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Casino AlRiyadh, 2021

In Casino AlRiyadh (2021) from his Written By The City series, AlOthman imitates the language of the city by identifying light panels, signs, and billboards found on modern and old urban buildings. In the 1960s and 1970s, these signs mapped the city by becoming the iconic symbols of important locations in different areas. AlOthman creates new neon signs drawn from the words used in older signs to produce a unique linguistic anatomy for Riyadh and revive the memory of its places. In this piece, AlOthman revisits the iconic ‘Casino AlRiyadh”; a well known social gathering and dinner spot in the city of Riyadh back in the 1960’s. It was located in AlWatan Park and replaced by the Riyadh Water Tower in 1969. Through choice and placement, these new phrases reflect the effect of the original social and spatial place from which they are drawn, recalling their collective culture and memory. Thus, the artist reintroduces the city to the viewer in a neon-based contemporary visual composition; reconstructing the words found in these signs, Riyadh the city becomes the poet.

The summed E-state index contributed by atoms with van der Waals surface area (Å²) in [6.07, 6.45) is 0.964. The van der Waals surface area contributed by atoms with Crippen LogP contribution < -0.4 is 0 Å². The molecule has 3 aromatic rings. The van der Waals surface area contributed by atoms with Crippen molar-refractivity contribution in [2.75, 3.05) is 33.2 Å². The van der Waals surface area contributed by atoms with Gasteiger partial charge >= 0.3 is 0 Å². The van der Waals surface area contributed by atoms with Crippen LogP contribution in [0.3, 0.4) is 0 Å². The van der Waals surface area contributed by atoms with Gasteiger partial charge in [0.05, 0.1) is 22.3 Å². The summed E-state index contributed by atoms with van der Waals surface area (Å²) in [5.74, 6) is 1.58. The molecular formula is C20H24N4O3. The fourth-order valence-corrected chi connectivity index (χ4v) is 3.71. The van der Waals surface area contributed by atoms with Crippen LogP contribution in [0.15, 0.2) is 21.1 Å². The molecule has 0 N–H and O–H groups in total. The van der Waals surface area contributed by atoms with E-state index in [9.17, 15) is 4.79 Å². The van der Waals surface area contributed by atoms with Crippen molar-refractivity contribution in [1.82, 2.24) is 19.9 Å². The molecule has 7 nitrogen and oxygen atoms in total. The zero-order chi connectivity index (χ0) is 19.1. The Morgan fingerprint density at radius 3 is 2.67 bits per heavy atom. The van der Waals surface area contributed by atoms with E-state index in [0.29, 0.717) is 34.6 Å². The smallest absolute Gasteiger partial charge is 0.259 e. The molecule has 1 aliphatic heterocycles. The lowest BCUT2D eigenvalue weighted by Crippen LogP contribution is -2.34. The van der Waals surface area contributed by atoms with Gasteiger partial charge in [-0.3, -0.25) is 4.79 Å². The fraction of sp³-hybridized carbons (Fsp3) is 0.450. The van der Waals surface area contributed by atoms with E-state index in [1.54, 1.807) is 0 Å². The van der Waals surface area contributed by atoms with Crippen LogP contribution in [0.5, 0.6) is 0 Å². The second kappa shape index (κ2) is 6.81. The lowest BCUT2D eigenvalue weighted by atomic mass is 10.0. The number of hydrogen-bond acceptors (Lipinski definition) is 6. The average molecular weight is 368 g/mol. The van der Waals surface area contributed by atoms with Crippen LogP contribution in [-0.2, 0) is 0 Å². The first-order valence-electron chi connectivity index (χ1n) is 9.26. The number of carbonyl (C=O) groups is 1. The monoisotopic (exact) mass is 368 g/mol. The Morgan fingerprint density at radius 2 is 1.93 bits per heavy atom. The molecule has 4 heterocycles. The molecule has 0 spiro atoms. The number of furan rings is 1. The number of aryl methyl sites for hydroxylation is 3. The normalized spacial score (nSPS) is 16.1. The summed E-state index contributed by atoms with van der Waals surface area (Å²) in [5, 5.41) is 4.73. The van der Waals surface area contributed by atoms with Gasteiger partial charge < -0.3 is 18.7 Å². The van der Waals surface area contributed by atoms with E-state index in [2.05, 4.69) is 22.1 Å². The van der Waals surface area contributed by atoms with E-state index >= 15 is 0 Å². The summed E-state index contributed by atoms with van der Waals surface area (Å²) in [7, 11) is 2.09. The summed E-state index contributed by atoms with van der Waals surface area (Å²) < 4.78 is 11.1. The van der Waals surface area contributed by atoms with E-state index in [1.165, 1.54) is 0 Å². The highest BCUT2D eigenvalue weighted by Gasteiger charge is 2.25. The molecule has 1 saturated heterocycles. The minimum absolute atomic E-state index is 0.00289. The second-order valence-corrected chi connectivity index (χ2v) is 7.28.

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            [post_content] => Abdullah AlOthman (b. 1985) is an artist and a published contemporary poet born in Riyadh, Saudi Arabia. AlOthman’s artwork starts with a question concerning life, its cycles and its effect on his and others’ existence; “art is life” - art means living better. 
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Render (Tree), 2016